Agitation is probably the most difficult symptom for caregivers to deal with. It can cause restlessness, difficulty sleeping, and even aggressive behavior or outbursts. Pharmaceutical drugs have shown little promise in treating AD-based agitation; additionally, the side effects can be harmful or even lead to an increased risk of early patient death. A clinical trial in Canada using a synthetic cannabinoid called Nabilone showed an improvement in these symptoms; in another study, giving Alzheimer’s patients Marinol (another synthetic cannabinoid) not only decreased agitation, but also increased appetite. This is especially important when patients reach the stage where they are no longer interested in eating. (5)

Cannabis protects nerve cells, stimulates the growth of new neurons, and possesses antioxidant properties. By blocking the deposit of amino-beta protein on nerve cells, it helps slow memory loss and changes in thinking. Other studies show increased memory function and an improvement in cognitive impairment, with an associated reduction in learning difficulties. Cannabinoids can also help patients remain socially functional longer than other drugs. They help maintain blood flow to the brain – this increases oxygenation, nutrients, and glucose as well as decreasing inflammation and helping remove amino-beta proteins. (6)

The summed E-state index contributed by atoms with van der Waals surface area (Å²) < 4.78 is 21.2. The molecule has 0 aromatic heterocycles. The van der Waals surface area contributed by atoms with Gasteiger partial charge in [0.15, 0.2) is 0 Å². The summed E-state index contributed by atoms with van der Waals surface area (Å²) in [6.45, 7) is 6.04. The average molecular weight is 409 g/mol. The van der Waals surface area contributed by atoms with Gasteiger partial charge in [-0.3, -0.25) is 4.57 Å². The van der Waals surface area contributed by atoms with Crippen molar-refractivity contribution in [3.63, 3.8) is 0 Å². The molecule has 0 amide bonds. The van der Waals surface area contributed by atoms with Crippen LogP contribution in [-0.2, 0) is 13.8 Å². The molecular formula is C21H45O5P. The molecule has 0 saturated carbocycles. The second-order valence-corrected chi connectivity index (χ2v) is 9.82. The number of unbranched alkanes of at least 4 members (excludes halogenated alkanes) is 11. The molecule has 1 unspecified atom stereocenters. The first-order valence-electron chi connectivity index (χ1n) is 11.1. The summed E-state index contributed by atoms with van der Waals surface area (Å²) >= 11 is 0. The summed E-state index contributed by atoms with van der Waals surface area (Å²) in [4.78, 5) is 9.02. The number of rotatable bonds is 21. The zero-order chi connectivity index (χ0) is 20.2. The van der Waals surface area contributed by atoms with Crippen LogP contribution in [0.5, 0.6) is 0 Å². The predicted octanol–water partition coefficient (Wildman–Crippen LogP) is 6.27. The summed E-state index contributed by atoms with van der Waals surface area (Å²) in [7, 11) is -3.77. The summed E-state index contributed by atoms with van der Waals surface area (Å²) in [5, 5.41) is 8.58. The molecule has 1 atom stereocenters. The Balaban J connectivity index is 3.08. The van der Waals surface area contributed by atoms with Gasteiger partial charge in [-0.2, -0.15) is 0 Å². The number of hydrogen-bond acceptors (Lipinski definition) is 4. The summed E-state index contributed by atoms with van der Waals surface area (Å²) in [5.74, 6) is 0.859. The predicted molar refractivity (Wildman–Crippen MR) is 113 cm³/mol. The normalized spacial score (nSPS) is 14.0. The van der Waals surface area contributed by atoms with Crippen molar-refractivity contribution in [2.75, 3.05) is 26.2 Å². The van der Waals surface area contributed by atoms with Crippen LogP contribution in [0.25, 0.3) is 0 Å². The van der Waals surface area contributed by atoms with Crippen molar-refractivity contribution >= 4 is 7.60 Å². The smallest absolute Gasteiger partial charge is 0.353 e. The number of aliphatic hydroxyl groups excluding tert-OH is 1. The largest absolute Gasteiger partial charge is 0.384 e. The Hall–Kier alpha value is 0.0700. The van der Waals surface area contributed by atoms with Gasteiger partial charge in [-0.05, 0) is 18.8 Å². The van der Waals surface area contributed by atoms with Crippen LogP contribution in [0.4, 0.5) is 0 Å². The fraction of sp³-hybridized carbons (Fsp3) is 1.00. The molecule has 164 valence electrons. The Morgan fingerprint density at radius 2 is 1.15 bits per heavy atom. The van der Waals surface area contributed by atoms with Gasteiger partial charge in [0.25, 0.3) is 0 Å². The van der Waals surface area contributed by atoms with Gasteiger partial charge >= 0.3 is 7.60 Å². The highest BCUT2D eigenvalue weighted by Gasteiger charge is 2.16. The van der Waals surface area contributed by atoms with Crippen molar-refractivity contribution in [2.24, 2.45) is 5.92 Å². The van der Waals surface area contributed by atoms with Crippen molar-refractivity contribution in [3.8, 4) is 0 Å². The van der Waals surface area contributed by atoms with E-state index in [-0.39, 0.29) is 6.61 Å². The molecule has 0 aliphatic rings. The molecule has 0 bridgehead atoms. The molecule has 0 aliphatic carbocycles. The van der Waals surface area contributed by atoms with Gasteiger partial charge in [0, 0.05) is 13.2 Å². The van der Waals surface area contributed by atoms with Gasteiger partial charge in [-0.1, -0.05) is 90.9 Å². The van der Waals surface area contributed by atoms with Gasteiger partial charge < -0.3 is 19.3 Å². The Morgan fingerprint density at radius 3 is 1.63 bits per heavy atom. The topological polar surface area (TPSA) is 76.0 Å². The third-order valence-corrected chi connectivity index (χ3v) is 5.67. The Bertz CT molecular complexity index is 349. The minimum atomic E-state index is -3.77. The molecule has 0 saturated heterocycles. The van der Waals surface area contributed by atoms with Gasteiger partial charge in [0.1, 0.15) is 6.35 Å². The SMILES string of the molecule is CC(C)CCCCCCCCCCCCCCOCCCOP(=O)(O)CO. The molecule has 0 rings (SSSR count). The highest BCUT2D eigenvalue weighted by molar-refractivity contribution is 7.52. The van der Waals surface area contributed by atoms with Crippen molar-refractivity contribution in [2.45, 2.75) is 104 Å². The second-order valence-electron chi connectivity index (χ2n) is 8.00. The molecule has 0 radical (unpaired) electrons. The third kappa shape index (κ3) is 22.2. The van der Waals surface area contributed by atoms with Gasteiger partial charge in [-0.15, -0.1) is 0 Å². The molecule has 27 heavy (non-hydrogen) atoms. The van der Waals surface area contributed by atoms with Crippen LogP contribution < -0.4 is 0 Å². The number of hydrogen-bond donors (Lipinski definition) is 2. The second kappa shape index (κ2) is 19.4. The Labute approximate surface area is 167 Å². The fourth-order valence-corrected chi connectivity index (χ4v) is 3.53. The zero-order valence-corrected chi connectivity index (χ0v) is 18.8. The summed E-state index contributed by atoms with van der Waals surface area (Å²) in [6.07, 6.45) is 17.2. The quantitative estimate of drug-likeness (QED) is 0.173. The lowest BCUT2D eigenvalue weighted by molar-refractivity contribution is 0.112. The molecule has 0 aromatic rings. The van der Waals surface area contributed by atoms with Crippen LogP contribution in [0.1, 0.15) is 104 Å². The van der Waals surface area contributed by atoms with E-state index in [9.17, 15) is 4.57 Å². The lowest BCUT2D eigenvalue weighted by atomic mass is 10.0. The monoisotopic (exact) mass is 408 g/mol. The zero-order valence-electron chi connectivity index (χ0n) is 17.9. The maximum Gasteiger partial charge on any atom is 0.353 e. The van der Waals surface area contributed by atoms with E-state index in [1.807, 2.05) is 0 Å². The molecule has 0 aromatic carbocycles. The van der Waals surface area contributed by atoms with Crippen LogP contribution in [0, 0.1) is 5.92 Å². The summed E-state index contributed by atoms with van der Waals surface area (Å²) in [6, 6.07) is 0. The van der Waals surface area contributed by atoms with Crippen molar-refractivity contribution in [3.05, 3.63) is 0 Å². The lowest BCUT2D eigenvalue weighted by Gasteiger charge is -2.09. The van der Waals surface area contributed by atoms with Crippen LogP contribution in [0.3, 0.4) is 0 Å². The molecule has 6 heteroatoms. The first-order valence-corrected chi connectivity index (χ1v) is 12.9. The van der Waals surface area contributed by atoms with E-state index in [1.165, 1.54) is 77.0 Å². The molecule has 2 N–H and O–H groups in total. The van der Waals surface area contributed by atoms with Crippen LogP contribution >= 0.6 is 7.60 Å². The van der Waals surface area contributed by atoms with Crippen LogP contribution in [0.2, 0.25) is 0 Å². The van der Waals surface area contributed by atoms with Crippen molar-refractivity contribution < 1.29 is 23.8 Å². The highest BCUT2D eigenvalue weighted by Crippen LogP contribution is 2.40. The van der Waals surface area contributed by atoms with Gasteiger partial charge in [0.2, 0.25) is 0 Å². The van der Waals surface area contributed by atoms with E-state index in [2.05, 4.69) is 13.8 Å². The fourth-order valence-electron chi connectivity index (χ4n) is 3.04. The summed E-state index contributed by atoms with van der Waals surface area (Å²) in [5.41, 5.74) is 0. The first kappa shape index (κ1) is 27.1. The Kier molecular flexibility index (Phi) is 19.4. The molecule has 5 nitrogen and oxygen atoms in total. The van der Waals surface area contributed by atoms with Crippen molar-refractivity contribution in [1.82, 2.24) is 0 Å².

When the brain is stressed by inflammation caused by the buildup of amino-beta plaque, it releases oxygen. The increase in oxygen results in memory impairment and loss in other brain functions. These processes speed up in patients with Alzheimer’s Disease. CBD has been shown to exert antioxidant properties, which can help reverse or even prevent some of the deterioration caused by AD. It also stimulates brain cell growth and development; this slows the decline in mental or other brain functions experienced by the patient with Alzheimer’s. (7)